Remember when your parents told you to drink all your milk and eat all your vegetables so you would grow big and tall?
I’m not short by any means (5 foot, 9 inches or thereabouts), but I sometimes wonder if I could have been taller. Anyway, back when I was 5 years old, I thought that was all a long way off. I didn’t care at all about the long run. To paraphrase the oft-quoted line from The Simpsons, that was for future James to consider.
Well, I’m future James. And now that particular “long run” is my present reality.
That’s the interesting thing about the “long run.” It’s not just a *thing* somewhere off in the future. A lot of the “long runs” you thought about 10 years ago might be coming to fruition now, just as a lot of the “long runs” you think about now are still 10 years away.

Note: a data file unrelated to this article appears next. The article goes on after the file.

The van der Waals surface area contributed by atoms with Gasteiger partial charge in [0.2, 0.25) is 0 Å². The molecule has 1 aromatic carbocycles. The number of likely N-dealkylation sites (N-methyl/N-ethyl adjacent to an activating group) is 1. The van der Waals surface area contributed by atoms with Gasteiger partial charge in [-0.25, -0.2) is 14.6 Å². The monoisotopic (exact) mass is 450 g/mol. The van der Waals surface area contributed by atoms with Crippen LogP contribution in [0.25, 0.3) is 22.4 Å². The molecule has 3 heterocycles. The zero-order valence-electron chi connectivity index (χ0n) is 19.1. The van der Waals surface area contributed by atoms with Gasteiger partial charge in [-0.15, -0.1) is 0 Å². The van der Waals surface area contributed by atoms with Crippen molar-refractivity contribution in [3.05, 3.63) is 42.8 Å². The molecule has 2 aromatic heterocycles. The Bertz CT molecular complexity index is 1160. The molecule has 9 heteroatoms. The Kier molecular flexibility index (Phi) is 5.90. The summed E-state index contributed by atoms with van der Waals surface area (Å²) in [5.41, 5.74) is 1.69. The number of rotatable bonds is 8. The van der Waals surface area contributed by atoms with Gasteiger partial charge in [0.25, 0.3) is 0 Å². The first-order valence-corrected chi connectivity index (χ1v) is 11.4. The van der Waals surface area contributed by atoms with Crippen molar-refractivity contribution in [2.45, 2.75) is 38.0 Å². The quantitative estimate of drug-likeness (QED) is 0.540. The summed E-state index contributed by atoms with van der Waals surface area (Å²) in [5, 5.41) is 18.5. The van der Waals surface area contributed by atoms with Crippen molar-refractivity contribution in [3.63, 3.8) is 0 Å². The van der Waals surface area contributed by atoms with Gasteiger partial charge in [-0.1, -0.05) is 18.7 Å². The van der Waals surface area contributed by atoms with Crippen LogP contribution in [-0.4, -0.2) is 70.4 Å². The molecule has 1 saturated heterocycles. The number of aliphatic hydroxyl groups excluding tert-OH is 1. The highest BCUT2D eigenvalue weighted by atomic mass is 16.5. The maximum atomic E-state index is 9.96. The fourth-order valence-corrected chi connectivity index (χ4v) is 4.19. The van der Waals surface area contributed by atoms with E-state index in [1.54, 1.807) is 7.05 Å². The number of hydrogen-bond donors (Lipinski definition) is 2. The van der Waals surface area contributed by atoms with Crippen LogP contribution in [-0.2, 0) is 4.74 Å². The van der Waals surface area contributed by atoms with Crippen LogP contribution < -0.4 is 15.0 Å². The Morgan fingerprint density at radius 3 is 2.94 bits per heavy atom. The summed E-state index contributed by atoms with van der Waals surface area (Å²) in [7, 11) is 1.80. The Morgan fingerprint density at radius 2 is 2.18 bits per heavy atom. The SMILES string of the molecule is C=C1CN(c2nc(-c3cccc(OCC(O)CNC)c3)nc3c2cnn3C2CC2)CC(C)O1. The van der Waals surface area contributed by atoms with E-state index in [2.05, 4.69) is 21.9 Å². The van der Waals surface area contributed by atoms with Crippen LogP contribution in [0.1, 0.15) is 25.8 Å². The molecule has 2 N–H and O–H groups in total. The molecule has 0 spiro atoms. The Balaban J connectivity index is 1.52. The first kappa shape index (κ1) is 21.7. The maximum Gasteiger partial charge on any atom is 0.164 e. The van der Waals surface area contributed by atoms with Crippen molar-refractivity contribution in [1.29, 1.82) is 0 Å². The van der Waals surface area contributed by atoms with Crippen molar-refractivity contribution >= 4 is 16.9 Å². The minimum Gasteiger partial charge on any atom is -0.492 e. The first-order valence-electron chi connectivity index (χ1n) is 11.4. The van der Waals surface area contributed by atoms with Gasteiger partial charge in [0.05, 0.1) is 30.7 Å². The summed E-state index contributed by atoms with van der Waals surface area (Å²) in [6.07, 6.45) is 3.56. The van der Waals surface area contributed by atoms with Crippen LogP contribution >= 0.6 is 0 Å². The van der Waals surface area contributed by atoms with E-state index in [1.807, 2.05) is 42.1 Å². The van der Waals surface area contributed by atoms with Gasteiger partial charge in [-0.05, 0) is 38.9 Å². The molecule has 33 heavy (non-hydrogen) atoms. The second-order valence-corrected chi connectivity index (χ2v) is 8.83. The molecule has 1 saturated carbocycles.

In any case, your daily experience now is precisely the indeterminate future toward which you either diligently prepared or irresponsibly procrastinated 10 years ago, 5 years ago, maybe even 50 years ago. You’re paying dues or reaping rewards for work or non-work which you may even have long-forgotten.
This is a funny thing about how our minds work. We tend not to think about things that have happened to us as the long-term consequences of decisions made further back in our past. We can imagine the future “long run” but not the present fulfillment of one. It’s worth sitting back and reflecting on how well you planned your last “long run” as you set out on another.